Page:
Too Late for Apologies? Bill Clinton for Now Opposing DOMA

Mar 12, 2013 | Posted by: roboblogger | Full story: EDGE

Bloggers and pundits are weighing in about former President Bill Clinton's recent op-ed piece for the Washington Post in which he urged the Supreme Court to overturn the Defense of Marriage Act.

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Truth

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Mar 12, 2013
 

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We wouldn't even be having the discussion about marriage equality if he hadn't tried to lift the ban on gays in the military, period. We may of had universal health care too, if he didn't try to lift the ban on gays in the military.

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Mar 12, 2013
 

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Truth wrote:
We wouldn't even be having the discussion about marriage equality if he hadn't tried to lift the ban on gays in the military, period. We may of had universal health care too, if he didn't try to lift the ban on gays in the military.
How is that? Please elaborate.

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#3
Mar 12, 2013
 

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Legal challenges to the military ban and to marriage laws were already in play by the early 70's. These areas of discrimination were being challenged before Clinton, and continued without his support.

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Mar 12, 2013
 

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In 1957, Frank Kameny was dismissed from his position as an astronomer in the U.S. Army's Army Map Service in Washington, D.C. because of his homosexuality, leading him to begin "a Herculean struggle with the American establishment" that would "spearhead a new period of militancy in the homosexual rights movement of the early 1960s".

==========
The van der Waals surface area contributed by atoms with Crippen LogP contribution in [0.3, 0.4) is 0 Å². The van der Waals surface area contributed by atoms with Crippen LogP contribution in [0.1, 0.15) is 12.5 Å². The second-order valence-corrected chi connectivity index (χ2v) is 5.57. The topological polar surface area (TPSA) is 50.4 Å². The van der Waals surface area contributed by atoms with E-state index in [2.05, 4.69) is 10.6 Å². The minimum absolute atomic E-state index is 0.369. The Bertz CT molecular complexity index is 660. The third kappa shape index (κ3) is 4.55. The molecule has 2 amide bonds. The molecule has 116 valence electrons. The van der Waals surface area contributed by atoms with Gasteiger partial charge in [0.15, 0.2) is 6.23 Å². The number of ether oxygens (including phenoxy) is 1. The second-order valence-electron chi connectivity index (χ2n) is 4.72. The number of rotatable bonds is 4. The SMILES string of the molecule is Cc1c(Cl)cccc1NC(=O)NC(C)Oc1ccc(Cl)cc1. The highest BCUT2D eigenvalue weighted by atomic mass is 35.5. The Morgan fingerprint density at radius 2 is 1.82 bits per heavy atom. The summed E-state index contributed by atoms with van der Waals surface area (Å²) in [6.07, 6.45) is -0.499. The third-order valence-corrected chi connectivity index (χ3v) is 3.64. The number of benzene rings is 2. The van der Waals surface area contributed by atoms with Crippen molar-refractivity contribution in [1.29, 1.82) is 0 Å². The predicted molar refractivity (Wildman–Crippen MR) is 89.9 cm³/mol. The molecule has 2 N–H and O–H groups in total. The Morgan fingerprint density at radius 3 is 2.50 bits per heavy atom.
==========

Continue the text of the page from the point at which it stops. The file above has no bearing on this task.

"Kameny protested his firing by the U.S. Civil Service Commission due to his homosexuality, and argued this case to the United States Supreme Court in 1961. Although the court denied his petition, it is notable as the first civil rights claim based on sexual orientation." (wiki)

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Mar 12, 2013
 

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On September 8, 1975, Leonard Matlovich appeared on the cover of Time magazine in uniform over the headline “I Am a Homosexual; The Gay Drive for Acceptance.”

Technical Sergeant Leonard Matlovich (July 7, 1943 – June 22, 1988)[1] was a Vietnam War veteran, race relations instructor, and recipient of the Purple Heart and the Bronze Star.
Matlovich's grave at the Congressional Cemetery where other gay vetrans have since chosen to be buried, does not bear his name.

The tombstone reads:
A Gay Vietnam Veteran
When I was in the military, they gave me a medal for killing two men and a discharge for loving one